Wow!  Elizabeth is excited!  Mary is excited!  Frankly, when I read this story, I am excited too!  It is a story of God touching the lives of two very ordinary women -- and blessing them -- and blessing the world through them!

When I read their story, their JOY just leaps off the page at me, and I feel joyful too!  I feel their joy about their babies.  I feel their joy about being part of God's plan.  I experience with them the wonder of God's having touched THEIR lives.  God has chosen THEM for blessing and honor, and they can hardly believe it -- but they DO believe it!  Their happiness just bubbles off the page -- and their happiness makes me happy too!

But when I read this story, I am excited for myself as well -- and I am excited for you!  Let me tell you why.

I am excited for us -- for you and me -- because Elizabeth's story and Mary's story show what can happen when God touches our lives.  Their stories -- and the blessings that came through their babies -- hold out the promise that God can do great things through my life!  And through your life, too!

Don't get me wrong!  There will never be another mother of John the Baptist!  There will never be another mother of Jesus!  Elizabeth and Mary were each one of a kind!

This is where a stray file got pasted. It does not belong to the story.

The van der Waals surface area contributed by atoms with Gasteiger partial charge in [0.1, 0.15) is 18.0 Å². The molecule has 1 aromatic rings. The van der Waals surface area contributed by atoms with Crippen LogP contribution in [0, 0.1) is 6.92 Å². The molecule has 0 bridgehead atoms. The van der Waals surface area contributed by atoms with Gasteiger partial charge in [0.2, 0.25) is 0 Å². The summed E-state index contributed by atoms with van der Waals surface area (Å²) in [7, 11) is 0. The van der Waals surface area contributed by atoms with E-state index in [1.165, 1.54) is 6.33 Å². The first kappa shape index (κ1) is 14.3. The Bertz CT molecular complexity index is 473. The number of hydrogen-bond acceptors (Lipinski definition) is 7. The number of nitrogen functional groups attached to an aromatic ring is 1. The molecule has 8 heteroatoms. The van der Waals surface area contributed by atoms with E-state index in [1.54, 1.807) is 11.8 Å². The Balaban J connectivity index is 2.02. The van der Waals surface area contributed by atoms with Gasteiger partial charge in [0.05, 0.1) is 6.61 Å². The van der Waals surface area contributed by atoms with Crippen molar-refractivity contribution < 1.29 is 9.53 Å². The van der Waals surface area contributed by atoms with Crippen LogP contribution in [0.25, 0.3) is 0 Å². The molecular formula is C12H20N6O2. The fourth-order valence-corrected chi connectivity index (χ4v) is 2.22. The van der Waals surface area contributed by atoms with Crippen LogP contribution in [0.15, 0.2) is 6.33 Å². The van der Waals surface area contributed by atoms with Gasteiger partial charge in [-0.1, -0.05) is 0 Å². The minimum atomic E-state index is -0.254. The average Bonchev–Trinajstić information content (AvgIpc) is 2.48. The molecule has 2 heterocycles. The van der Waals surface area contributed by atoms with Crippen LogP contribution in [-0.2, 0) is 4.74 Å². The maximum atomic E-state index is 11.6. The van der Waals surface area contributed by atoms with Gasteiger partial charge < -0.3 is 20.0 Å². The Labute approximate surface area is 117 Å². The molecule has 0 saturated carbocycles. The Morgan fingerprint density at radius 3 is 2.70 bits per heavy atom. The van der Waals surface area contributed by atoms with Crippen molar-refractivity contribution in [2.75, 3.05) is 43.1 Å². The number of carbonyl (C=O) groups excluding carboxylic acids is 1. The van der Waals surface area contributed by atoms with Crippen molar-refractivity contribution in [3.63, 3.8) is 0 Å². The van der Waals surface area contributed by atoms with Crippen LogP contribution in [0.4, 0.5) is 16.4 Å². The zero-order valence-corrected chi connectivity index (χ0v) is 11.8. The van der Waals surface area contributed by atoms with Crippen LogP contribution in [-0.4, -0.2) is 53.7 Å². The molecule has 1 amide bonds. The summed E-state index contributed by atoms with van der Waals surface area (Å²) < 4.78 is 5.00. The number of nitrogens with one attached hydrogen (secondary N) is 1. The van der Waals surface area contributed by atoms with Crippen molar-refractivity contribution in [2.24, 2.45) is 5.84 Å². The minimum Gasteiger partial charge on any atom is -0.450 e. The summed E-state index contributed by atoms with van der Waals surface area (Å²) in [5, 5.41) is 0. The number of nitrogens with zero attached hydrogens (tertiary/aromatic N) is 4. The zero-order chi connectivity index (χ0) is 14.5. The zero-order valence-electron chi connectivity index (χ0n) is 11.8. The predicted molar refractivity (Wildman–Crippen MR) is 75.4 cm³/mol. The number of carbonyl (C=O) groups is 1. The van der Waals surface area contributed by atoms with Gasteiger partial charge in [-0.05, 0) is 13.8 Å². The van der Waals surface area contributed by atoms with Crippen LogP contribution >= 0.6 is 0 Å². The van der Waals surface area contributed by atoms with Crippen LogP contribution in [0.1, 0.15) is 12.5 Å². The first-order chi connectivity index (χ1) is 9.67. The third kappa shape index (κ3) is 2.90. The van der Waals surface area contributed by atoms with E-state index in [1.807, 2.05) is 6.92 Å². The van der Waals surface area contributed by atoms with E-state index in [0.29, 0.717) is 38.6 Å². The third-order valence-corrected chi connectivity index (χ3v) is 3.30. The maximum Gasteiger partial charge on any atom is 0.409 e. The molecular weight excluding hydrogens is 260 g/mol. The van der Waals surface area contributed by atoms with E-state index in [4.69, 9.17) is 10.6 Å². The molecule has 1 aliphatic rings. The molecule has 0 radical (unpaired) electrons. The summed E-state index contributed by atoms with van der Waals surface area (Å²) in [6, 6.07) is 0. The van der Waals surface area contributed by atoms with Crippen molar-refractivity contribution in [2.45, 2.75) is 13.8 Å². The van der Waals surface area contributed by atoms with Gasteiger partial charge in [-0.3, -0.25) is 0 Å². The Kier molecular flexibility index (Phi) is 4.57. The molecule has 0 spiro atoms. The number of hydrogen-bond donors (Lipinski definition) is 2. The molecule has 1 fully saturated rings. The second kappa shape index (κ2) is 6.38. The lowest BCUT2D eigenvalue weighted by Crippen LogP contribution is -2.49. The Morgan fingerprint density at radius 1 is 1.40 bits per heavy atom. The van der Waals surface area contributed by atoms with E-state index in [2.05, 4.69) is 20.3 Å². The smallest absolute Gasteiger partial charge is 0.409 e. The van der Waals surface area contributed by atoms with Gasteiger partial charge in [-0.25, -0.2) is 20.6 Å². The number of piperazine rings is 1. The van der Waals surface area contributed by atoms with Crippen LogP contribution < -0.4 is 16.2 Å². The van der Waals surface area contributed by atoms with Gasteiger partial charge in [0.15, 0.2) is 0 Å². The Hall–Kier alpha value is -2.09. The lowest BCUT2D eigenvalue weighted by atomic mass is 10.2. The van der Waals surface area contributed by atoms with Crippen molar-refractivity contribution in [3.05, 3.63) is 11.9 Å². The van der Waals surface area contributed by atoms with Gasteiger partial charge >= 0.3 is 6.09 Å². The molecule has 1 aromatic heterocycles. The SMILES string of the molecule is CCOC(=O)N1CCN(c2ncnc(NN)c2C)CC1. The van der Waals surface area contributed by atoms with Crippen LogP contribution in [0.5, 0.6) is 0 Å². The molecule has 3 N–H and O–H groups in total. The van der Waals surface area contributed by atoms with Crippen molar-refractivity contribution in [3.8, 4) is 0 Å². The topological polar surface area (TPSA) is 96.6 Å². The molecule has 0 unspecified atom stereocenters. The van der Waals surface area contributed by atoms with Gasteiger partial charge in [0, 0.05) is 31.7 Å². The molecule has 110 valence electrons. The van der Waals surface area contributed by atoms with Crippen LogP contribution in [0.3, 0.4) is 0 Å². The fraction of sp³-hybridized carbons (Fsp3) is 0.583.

But God still touches lives!  God still blesses people!  God still chooses people through whom to bless the world!  I believe that I am one of those people -- that God has touched my life!  And I believe that God has touched your life too!  I believe that God is trying to bless us!  And I believe that God is trying to make something wonderful out of our lives so that we will become a blessing to others.

Don't get me wrong here either!  I am not talking about winning the lottery and never having another problem.  I am not talking about spending life sitting in an easy chair eating chocolates.  The life of blessing to which God calls us is seldom an easy life -- seldom comfortable!  Mary didn't have her baby in a beautiful, well-lighted, antiseptic hospital, you know.  She had her baby in a dark, smelly stable.  And when her baby